Glossary of Garden Soils

compost bin in California

Summary: A “dirt” glossary! Well sort of… a glossary of terms for garden soils to help you while reading through some of the article at Some terms are older and seldom used and others we find used in out everyday “plant” vocabulary. We’ll be adding more and updating.

Complete Fertilizer – A complete fertilizer is one containing all the major elements—nitrogen, phosphorus and potassium, and in some cases many of the trace elements. Three-figure symbols—such as 5-10-5, 4-8-4 and 2-5-7 are in general use to indicate the proportions of these constituents in a given fertilizer.

The first figure is always the percentage of nitrogen, the second, the percentage of phosphoric acid, and the last, the percentage of potassium or potash. Thus, a 5-10-5 mixture is one containing 5 per cent nitrogen, 10 per cent phosphoric acid and 5 per cent potash.

Compost – Compost is a kind of manure made up of a variety of fermented or decomposed materials adaptable to use as a fertilizer.

Compost results from the making of a compost pile. which is generally composed of alternate layers of manure and absorbent vegetable refuse such as garbage, lawn clippings, leaves, sod, rubbish, etc.

An excellent source of humus, it is the best “filler” or base to use in the distribution of commercial fertilizers, itself being both an invaluable fertilizer and soil conditioner absolutely safe for all garden plants.

Conditioner – A soil conditioner is the same as an amendment. Soil conditioners serve to improve the texture of clay or sandy soils (which are deficient in natural chemicals) by linking together the exceedingly tiny soil particles into aggregates. They have no food value.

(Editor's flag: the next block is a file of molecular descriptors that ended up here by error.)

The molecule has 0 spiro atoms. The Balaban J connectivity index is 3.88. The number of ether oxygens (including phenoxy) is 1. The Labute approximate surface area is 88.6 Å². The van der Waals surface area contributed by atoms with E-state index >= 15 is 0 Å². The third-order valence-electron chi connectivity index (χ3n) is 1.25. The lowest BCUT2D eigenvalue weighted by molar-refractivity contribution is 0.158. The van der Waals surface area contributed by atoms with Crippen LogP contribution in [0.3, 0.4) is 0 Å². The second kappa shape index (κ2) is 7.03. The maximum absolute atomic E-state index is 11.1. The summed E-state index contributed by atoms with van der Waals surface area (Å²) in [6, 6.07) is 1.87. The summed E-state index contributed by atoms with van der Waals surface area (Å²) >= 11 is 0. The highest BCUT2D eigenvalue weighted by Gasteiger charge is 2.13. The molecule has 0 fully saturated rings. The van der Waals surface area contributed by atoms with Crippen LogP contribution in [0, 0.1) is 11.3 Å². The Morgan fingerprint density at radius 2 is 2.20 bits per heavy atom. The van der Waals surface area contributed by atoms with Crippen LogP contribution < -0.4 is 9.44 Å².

Cover Crop – A cover crop is a temporary crop sown at the close of the growing season simply to cover the ground until early spring.

A cover crop prevents erosion as well as the leaching away of plant nutrients, checks the growth of perennials and helps to harden or ripen them by using up some of the soil food. When turned over in spring, a cover crop also adds valuable organic material to the soil.

Crust – A soil crust is a surface layer of brittle, hardened soil which forms on many soils as they dry out – particularly after very thorough wettings.

Cultivation – In the soil sense, the term cultivation includes all tillage operations from the pre-planting preparation of soil by digging or plowing through all the many after-planting stirrings of surface soil until crop harvest.

Most gardeners, however, use the term to refer only to the after-planting tillage of surface soil, which serves to kill weeds, break up a hard crust, aerate the ground and establish a dust mulch.

Damping-Off – Damping-off is a condition not a disease of seedlings which produces wilting and death. It occurs just before or after the seedlings emerge from the soil and is caused by any of a number of fungous parasites. Once a seedling is affected, there’s no cure. However, damping-off can be prevented by ventilating and drying the seedbed and by preplanting treatment of seeds or soil with heat or chemicals.